"The investigation into Olivet is ongoing," a spokesman for Homeland Security Investigations told Newsweek on February 1.

While Jang has not been named in any previous criminal proceeding in the United States, an HSI investigator has asked a witness for information on former Olivet members featured in a video circulated online by a group critical of Jang that accuses him of some of the same actions detailed in the suit. Newsweek has reviewed the correspondence between a witness and an investigator. The World Olivet Assembly said the allegations in the video were false and defamatory.

Newsweek's co-owners Dev Pragad and Johnathan Davis are former Olivet members. Pragad, who is president and CEO, announced in 2022 that he had left the sect; Davis followed suit in 2023. Their departures triggered a series of lawsuits, some of which involve Newsweek and are making their way through the courts.

Olivet has repeatedly characterized Newsweek's reporting of these events as unfair.

"You know well that your publication's coverage has created a false narrative, portraying widespread controversy when, in reality, the noise stems solely from Newsweek's reporting," Olivet University said in an emailed statement Wednesday.

"Inaccurate statements, such as the claim of 'human trafficking' at Olivet University, have been disseminated by Newsweek without factual basis, raising serious questions about the publication's commitment to responsible journalism," it said.

Newsweek has denied these allegations.

Olivet confirmed that the plaintiffs were students at the college but denied that it made them work without pay.

"The truth is that the students in question volunteered at student clubs, seeking pocket money for personal items—a far cry from the serious allegations you are attempting to propagate," Olivet said, adding that it was countersuing the plaintiffs for fraud. It said an internal investigation had concluded that the timesheets were forgeries.

Olivet's cross-complaint says that in "applying to Olivet University for admission and scholarship, [plaintiffs] gave assurances they intended to pursue an education for the purpose of entering missions or ministry work."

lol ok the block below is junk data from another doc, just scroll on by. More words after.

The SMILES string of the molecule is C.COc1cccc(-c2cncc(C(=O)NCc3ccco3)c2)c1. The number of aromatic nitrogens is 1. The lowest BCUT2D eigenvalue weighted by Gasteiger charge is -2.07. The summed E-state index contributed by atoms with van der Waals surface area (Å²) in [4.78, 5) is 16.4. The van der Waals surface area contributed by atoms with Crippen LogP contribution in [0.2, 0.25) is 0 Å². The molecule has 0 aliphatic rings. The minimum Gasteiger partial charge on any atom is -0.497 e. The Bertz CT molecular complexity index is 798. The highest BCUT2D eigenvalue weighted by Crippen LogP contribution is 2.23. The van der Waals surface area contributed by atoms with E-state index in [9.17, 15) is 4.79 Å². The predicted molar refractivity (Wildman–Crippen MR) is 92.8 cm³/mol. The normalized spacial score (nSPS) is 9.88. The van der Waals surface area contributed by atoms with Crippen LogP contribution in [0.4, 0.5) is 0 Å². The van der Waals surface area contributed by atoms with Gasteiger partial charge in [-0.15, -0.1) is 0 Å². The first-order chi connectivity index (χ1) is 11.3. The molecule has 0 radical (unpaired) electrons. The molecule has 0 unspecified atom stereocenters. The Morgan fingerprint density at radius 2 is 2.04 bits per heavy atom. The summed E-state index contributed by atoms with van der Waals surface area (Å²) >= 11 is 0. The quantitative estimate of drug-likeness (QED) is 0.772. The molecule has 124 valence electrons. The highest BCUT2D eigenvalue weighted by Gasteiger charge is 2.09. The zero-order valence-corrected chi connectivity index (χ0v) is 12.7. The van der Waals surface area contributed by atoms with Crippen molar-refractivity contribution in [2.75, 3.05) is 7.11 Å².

Olivet University President Matthias Gebhardt, who is among the defendants, did not respond to Newsweek's requests for comment.

The lawsuit comes at a critical time for Olivet University, which was expanding rapidly across North America before its legal troubles began. The college has now been shut down or placed under review in at least 10 states and territories. And it faces two key tests in the coming months.

Olivet University's accreditation expires at the end of February. The sole accreditor, the Association for Biblical Higher Education, placed the college on warning in November and gave it until February to provide evidence that it "demonstrates integrity in all of its practices and relationships with strict adherence to ethical standards."

In April, an administrative hearing will determine whether California will shut down the school for 14 alleged violations of state rules.

The California complaint against Olivet was filed to the state's Department of Consumer Affairs by state Attorney General Rob Bonta after representatives of the Bureau of Private Postsecondary Education for the State of California inspected Olivet campuses in late 2022.

Olivet said the list of violations at the heart of that complaint had either been addressed "or stemmed from misunderstandings."

Department of Consumer Affairs Deputy Director of Communications Monica Vargas and Executive Director of ABHE's Commission on Accreditation Lisa Beatty did not respond to Newsweek's requests for comment.

To see more documents/articles regarding this group/organization/subject click here.

Educational DVDs and Videos